Incidentally, the so-called experts who seldom supported for the job Reservations in the public sector for so long are also the ones who raised objections to the same this time in the private sector. As a result, the UPA promise (Reservations in Private Sector) has created many a controversy on the subject. That in turn was responsible to raise certain pertinent questions. For instance, whether dalits and downtrodden should be given some preference in the employment sector? Whether this preference based on their mere birth in a particular caste or community is justified? Why is this to be given to certain people? These are some serious questions that deserve attention.

This concept of ‘Reservations’ aimed at ensuring the betterment of underprivileged and deprived sections of society was sabotaged from ‘within’ in the initial days. Thus, these reservations were being renewed decade after decade. Even though constitutional obligations are binding upon all the government departments, not more than ten percent of reservations were ever implemented. It is only in the last few years, owing to the efforts of some dalit leaders and their movements that there was some improvement in this direction. The fact that several governments both at the centre and in states and public sector units were found to be advertising, the ‘backlog vacancies’ in the name of special-drives, so as to recruit members from these reserved categories vindicate the above proposition.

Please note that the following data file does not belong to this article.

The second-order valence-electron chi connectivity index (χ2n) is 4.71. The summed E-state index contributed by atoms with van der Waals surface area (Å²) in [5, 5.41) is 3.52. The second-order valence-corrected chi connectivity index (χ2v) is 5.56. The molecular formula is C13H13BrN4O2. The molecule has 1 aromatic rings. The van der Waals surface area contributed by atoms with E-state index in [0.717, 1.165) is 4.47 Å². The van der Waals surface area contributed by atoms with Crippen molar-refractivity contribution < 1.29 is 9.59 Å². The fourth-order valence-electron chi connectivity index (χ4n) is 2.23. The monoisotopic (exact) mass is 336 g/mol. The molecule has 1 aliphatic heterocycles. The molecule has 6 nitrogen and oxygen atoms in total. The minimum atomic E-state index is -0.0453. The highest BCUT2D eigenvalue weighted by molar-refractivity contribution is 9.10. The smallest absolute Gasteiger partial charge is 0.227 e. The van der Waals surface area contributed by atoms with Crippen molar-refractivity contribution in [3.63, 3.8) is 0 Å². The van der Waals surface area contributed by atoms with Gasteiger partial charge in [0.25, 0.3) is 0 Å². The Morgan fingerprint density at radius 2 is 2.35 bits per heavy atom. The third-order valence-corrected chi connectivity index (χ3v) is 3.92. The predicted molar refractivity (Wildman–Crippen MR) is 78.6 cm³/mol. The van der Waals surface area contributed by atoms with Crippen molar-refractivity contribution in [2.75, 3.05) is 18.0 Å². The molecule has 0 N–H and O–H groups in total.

Even then, none of the departments could ever claim that required vacancies were filled up. More than the case of lack of availability of suitable candidates in these communities for the prescribed positions, it is the employers’ biased attitude against such candidates that is largely responsible for the prevailing situation. However, except in the top-level central services, the jobs in the other categories are still unoccupied by the dalit candidates. Of course, some court cases in the Supreme Court a couple of years ago, filed by the of All India Confederation SC &ST Organizations, could help the community in securing some justice in terms of revising the orders of promotion among other benefits.

This is long-awaited measure and of course welcomed by all sections of society. Obviously, even a section of the business class is willing to implement it, how so difficult it may appear to be as far as its feasibility is concerned. For, there are certain apprehensions expressed by several persons cutting across all castes and communities. Not just because the very security of private job is at the mercy of the management, but also because the government does not have any role in protecting the private employee. Since the government plays or intends to play the role of best spectator in the operations of private sector, private job aspirants, be they from general category or from others, have to merely dependent on none other than themselves!

In any case, this concept of private reservation cannot be considered as charity, but a right from a government that exposed its hollowness. Further, it is a necessity as the government failed to create jobs to its qualified aspirants. In other words, the nature of private job is such that there is hardly any guarantee (in terms of pay and period) to that job! It is so insecure that one should continue searching for jobs as usual, of course till a government job is secured. Then, why should there be such hue and cry about the ‘reservations in private sector’?

The author can be reached at [email protected]











Search Our Archive

Our Site